Groundlings Theatre Brings Shakespeare to Life with Summer Festival

Courtesy of Groundlings Theatre.

The Groundlings Theatre will build a replica of The Rose Playhouse, where Romeo & Juliet was first performed, for a special Shakespeare Festival this summer. Sarah Cheverton reports. 

Audiences will be invited to ‘step back in time’ for an authentic Tudor experience in a replica of The Rose Playhouse, the theatre where Romeo & Juliet was performed for the first time in the 16th century, and the setting for the film Shakespeare in Love. 

Groundlings’ Artistic Director, Richard Stride, was inspired to rebuild the theatre after working on the famous Hollywood film.

‘I had worked on the film Shakespeare In Love and acted in the set of the Rose Playhouse. It was an incredible film to work on, but as the Rose is smaller than the Globe [Theatre] it’s more intimate.’

A model of The Rose, an early modern London theatre, in the Museum of London. Image by Ethan Doyle White via Wikimedia Commons

The replica Rose Playhouse will be approximately one third of the size of the original and will be located inside the Groundlings Theatre, itself a Grade II* listed building, known locally as  the ‘Old Benny’, and first built in 1784 by the Portsea Beneficial Society. Groundlings Theatre Company has been restoring the historical building since 2010, after it was gutted by fire some years before.

‘We have a whole team of volunteers working on the replica, aged from 15 years old to 80,’ said Richard.

 The replica will form part of a Shakespeare Festival running over the summer at the Groundlings Theatre, and including a complete Shakespearean experience with a Tudor village, alongside productions of Romeo & Juliet and Much Ado About Nothing. Both shows will be performed in Tudor dress and Romeo & Juliet will feature an all-male cast, reflecting how it was first shown to audiences in 1596.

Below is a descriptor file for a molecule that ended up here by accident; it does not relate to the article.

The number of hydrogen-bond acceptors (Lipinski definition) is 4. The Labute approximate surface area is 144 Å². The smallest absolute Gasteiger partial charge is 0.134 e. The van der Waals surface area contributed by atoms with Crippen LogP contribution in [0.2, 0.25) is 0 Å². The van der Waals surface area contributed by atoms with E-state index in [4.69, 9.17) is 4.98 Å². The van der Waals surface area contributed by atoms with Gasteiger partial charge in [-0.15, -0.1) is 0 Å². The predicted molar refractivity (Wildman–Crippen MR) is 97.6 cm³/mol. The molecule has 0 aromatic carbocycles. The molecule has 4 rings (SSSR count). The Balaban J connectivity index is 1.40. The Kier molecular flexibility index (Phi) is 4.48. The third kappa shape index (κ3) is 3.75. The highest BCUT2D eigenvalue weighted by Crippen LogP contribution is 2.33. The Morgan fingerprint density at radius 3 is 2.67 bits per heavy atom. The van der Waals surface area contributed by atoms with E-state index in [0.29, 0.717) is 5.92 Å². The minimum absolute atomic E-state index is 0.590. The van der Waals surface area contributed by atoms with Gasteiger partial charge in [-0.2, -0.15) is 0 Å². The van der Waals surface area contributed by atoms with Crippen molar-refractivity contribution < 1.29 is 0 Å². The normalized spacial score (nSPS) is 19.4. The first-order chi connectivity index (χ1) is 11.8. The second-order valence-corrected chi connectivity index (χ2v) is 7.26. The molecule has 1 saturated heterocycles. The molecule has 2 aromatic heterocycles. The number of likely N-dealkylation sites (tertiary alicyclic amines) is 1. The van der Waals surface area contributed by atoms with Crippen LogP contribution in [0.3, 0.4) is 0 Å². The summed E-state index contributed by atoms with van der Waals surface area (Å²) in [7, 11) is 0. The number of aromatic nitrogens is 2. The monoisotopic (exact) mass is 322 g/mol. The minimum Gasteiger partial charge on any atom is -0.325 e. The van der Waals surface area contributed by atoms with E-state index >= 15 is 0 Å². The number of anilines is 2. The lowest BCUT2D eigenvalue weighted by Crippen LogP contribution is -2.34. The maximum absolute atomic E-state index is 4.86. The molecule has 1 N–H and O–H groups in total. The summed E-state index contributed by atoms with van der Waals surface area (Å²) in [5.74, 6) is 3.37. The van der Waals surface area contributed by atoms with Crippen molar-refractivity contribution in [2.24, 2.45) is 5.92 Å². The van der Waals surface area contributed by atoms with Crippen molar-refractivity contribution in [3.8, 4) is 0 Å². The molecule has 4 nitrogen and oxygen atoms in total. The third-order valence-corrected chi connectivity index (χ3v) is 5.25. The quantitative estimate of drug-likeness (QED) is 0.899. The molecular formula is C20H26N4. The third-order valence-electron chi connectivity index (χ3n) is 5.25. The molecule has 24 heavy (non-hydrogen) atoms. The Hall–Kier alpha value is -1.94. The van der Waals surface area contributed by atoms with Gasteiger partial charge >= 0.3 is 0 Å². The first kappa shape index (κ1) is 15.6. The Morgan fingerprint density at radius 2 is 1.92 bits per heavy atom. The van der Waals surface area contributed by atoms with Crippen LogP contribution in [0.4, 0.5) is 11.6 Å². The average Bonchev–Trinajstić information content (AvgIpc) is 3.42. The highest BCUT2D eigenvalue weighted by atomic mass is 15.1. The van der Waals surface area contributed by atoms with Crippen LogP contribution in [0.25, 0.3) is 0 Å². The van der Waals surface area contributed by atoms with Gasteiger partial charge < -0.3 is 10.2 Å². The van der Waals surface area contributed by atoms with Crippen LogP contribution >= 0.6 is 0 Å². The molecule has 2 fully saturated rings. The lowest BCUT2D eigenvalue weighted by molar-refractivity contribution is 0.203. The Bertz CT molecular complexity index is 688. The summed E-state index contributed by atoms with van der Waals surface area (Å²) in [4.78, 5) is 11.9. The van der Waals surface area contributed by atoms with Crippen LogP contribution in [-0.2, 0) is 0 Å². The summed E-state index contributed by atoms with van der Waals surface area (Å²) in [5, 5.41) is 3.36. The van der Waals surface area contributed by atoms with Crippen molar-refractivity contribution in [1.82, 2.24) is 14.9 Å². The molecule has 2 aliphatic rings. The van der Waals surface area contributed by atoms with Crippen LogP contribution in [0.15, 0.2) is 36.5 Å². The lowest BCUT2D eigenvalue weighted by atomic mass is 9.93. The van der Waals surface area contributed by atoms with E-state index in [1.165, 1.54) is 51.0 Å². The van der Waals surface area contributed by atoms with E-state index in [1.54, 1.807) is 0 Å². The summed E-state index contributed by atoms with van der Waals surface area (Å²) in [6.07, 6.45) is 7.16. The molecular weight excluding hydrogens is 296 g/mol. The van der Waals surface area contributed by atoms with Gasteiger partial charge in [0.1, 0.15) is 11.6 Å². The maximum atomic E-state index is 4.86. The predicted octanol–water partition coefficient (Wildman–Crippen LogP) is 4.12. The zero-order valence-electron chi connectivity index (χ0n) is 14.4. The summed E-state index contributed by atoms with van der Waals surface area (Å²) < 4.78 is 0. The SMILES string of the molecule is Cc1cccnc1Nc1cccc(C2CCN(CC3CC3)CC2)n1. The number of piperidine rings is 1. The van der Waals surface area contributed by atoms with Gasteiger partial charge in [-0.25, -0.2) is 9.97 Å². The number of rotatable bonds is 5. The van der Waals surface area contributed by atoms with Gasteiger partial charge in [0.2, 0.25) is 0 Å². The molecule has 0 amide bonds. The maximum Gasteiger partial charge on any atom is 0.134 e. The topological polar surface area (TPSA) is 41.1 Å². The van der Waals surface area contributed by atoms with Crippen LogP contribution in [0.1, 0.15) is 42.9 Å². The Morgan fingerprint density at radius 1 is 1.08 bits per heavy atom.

The Groundlings Theatre festival will also include performances of The Terrifying Tudors and a one-man-show of A Midsomer Night’s Dream with Tony Howes.

‘I think what makes it exciting is we’re transporting people back over 400 years to experience how these plays were performed,’ said Richard.

The Rose Playhouse was built in London in 1587, 12 years before the Globe Theatre, and is believed to have been torn down between 1606 and 1613. The remains of the building were uncovered in 1989 and are protected by the Rose Theatre Trust.

Richard Stride said, ‘We always try to do something different, and this may be our biggest project yet but the response we have had from people has been brilliant and we hope this unique experience will be a highlight of the city’s summer.’


The Groundlings Theatre summer of Shakespeare runs from 10th -25th July 2019, with multiple shows across the run. 

Find more details at the Groundlings Theatre website, YouTube, Twitter and Facebook, telephone the Box Office on 023 9273 7370, or drop in and visit at 42 Kent Street, Portsmouth, PO1 3BS.

Image of model Rose Playhouse by Ethan Doyle White using CC BY-SA 4.0 via Wikimedia Commons. All other images courtesy of Groundlings Theatre.